It's been a bumpy start to the new year. On one of the first trading days of 2019, Apple issued an unusual profit warning, and that sent the iPhone maker's shares sliding almost 10 per cent in one day. And the rest of the markets followed. In the US, in Europe, in Asia, equities slid. And they weren't the only securities that reacted. We had turmoil in currencies, with a flash crash driving up the value of the yen.
Equity markets had been sagging for a couple of months. That was a reflection of a loss of momentum in the global economy since about the summer. Both in Europe and in China, growth had been slowing quite markedly in the autumn. The exception was the US, where growth has remained strong on the back of a tax cut enacted one year ago. But maybe the Apple profit warning marks a change thing. That was on the back of poor iPhone sales in China, which in turn may reflect increased worries about the trade war between the world's two largest economies.
So what do investors expect going forward? Well, they do seem to think that policymakers will start to get more worried, too. Markets bounced when they heard Beijing announce stimulus to bank lending to boost growth. And in just a month, expectations of what the Federal Reserve will do have changed dramatically. At the start of December, markets tended to expect another one or two interest rate hikes in 2019. That has now changed. Nobody expects hikes and the majority of the market now seems to think the likelihood is for a cut.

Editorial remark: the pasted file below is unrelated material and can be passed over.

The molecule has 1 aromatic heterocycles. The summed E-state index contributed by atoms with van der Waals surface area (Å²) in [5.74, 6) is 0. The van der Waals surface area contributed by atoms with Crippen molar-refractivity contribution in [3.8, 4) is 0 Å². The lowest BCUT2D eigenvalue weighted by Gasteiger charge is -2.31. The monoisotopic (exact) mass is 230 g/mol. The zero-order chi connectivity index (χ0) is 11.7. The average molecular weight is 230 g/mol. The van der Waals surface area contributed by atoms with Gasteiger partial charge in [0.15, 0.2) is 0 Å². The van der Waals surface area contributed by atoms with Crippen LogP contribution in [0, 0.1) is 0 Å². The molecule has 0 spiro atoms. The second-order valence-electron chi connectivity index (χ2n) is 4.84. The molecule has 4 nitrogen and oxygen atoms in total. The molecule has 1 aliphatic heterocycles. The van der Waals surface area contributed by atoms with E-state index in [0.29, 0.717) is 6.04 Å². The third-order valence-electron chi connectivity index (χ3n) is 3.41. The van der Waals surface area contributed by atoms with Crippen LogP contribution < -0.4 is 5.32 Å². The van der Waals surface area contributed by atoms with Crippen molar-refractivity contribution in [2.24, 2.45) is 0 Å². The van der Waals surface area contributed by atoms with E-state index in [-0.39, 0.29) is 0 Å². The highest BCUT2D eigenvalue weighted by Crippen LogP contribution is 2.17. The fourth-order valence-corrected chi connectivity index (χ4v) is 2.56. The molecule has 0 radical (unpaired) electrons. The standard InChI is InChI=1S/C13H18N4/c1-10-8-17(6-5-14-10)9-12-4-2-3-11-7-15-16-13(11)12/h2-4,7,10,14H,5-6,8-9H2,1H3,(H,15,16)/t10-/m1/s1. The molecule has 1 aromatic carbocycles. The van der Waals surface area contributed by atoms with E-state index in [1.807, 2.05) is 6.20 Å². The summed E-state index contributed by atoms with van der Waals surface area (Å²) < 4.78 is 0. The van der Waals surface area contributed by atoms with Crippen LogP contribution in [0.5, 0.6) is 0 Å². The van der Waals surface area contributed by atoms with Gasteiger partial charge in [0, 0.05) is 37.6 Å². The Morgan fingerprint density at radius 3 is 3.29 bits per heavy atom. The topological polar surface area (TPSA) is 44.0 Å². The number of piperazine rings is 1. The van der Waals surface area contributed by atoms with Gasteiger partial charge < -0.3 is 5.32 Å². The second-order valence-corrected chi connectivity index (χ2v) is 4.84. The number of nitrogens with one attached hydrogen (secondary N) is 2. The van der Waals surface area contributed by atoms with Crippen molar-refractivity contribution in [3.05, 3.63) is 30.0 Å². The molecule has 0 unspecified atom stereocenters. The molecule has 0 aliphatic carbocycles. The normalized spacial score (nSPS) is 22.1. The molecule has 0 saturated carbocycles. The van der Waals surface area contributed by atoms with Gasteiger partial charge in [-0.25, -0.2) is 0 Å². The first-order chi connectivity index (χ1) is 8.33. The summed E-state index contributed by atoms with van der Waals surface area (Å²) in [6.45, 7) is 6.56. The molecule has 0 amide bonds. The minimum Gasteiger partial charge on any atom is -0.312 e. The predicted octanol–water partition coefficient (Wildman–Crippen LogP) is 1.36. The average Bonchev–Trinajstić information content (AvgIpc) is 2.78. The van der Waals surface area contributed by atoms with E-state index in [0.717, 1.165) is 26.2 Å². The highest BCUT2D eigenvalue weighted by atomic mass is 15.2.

And in the US, investors following the Federal Reserve have dramatically changed their expectations for what will happen in 2019. Just a month ago, they expected further tightening. That has changed. If you look at this chart, the light blue line indicates the probability that markets estimate for another rate increase in 2019. That was 40 per cent as late as early December, a month ago. That has fallen to almost zero. In contrast, the purple line, the probability of no change to rates, and the dark blue line of a cut in rates, have both gone up.
So that means according to markets, the overwhelming likelihood is now that the Federal Reserve will stay the course or even loosen in 2019. So to sum up, a turbulent start to the year in markets, who now expect policymakers to turn from a more hawkish to a more dovish stance in 2019. We'll soon find out if they're right.